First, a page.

Few specimens are as unique as this Ferrari 1962.
At the end of the fifties is imposed the tendency of the central engine in the sports competition, initiated by the small british manufacturers in Formula 1. Ferrari is not adapted to this new configuration until 1960, 246P and 156P of Formula 1, and with more success, starting in 1961 with the new 156, with the who would get the championship of pilots and builders that same season.
This new architecture, effectively tested in the Formula 1, was also put in practice in other disciplines, such as the Resistance. And in the case of Ferrari with the new series of models SP, born in the early sixties and originally rode the 6-cylinder engines to 65 degrees baptized with the name Dino, in honor of Alfredo Ferrari, the deceased first-born son of the founder of the brand, which had collaborated in the design of these new mechanics with the engineer Vittorio Jano.
were Initially presented only two prototypes, numbers of frame 0790 and 0796. These had a new block V6 2.4-liter and a frame derived from the chassis Type 561, designed for the single-seater 156 Formula 1. Were presented in February 1961, obtaining great success in competition, however, this was only the first part of a program that gave rise to some of the models most legendary of the Italian brand.
In fact, of the prototype Dino SP they were just made 6 copies, who all his life suffered several modifications, resulting in the iconic P-series prototypes of the signature. One of the modifications most serious was the adoption of a motor of 8 cylinders in V, that originally had a 2.4-liter but that was later raised to 2.6 liters, thanks to the adoption of a new crankshaft, bringing the power up to around 267 HP. The model shown in the photographs is precisely one of the two unique chassis that used this mechanical configuration of eight cylinders at 90 degrees between 1961 and 1962.
These new engines, they were basically two-thirds of the V12 engine that we could find in the vain front of the Ferrari 400 Superamerica. Initially designed with a 2.4 litres, its performance was rather weak, achieving disappointing results in the race, so the Italian manufacturer decided to raise the displacement to 2.6 liters, changing the denomination 248 original by the new 268. The first two numbers referred to the engine displacement and the latter figure to the number of cylinders, instead of using the number that pointed to the displacement unit, as was done by Ferrari since its inception.
This exemplary, since with its new engine of 2.6 litres was used by the Scuderia as test vehicle to prepare for the 24 Hours of Le Mans, 1962. In those moments were his commanders big names such as Ricardo Rodriguez, Lorenzo Bandini, Mike Parkes, Olivier Gendebien, or Willy Mairesse. During the test, it was piloted by the legendary Giancarlo Baghetti and Ludovico Scarfotti, that they were forced to leave after completing 230 spins to have a clutch.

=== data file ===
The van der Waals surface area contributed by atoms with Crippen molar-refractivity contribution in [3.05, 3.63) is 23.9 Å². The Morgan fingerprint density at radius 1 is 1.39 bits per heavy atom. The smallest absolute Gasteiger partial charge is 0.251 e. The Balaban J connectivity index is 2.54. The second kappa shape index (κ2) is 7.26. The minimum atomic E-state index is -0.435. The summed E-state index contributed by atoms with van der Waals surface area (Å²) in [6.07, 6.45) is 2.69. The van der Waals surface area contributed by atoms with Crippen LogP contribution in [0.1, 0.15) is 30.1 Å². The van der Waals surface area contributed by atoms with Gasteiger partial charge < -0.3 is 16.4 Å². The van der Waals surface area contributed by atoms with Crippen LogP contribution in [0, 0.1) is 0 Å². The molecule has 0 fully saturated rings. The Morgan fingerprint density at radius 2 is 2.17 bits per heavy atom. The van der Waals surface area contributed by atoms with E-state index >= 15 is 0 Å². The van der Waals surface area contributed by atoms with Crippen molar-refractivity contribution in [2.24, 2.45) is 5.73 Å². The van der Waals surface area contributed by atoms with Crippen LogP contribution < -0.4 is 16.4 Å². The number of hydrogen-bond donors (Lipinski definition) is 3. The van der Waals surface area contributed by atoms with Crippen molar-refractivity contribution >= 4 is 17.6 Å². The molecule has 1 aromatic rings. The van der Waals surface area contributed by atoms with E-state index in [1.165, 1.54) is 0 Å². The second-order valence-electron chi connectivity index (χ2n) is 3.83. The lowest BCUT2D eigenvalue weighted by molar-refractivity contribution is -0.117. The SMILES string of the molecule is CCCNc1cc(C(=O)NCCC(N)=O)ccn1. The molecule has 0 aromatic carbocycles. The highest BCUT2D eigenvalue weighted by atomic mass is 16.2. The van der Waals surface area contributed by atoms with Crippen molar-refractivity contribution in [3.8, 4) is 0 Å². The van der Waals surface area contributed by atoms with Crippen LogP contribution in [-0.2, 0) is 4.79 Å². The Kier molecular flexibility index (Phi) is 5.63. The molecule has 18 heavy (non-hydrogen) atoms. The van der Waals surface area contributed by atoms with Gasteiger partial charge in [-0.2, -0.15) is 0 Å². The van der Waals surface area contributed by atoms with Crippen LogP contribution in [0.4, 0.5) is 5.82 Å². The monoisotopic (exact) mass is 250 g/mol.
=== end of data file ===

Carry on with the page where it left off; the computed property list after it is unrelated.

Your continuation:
His body was modified several times during their sporting life.
But here not just the history of the sport chassis 0798, as Ferrari sold this unit at the end of 1962 to Luigi Chinetti, distributor of the brand in north America and owner of the racing team North American Racing Team, known as NART.
Running under the colors of the NART, the 268 SP number 0798 played great racing with such names as Lorenzo Bandini to their controls, for shortly after, in 1964, returned to sell. On this occasion the private pilot Tom O’brien, who used to participate in various races of the SCCA in 1964, achieving several victories and other great results. The following two years it was owned by one of the employees of O’brien, Robert Hutchins, who competed with the 268 SP with little success between 1965 and 1966, which ended up selling it back to Luigi Chinetti in exchange of a Ferrari 275 GTB/C competition.
Chinetti remained in his personal collection until the end of that decade, when it was sold to the famous French collector Pierre Bardinon, owner of one of the finest collections of the Italian brand. Not in vain, himself when Enzo Ferrari was challenged by the lack of care he had had with the documentation and the preservation of the legacy of your brand, this answered breezily “Bardinon has already done it for my”.
One of the rarities of the collection Bardinon for decades.
Ferrari only produced 6 units of the SP series of prototypes, and of these, only 2 were equipped with the mechanical V8.
The collection Bardinon, also known by the name of the estate where it was, Mas du Clos, has always been considered as one of the most important of the brand. During the time that the 268 SP was in the hands of Bardinon received not only excellent care but was restored by Fantuzzi in the early 1970’s. These works have changed their body to the original configuration of the model and that we can still see today in the specimen.
This remained within the collection Bardinon until mid-1996, at which time it was put on sale. Be purchased finally in 1997 by the collector Bernard Carl, of the united States, the current owner and seller. Since after about 20 years off the market, the 268 SP 0798 again be put up for sale, this time by RM Sotheby’s, in the events that will take place on the Monterey peninsula in the coming month of August.
In these two decades has been seen in many exclusive events in the world of engine all over the planet, including competitions and festivals of the own brand Italian or the Festival of Goodwood, this same decade.
This unit is one of the best examples we can find of the
sporting competition of the Italian brand from the 60’s, the
most important period in Ferrari’s Classic is concerned.
Having in addition to an excellent track record sports, which joined your
extreme exclusivity, a copy of only two made with these
features, will raise considerably your quote.
Figure that by the time it is reserved, being accessible only under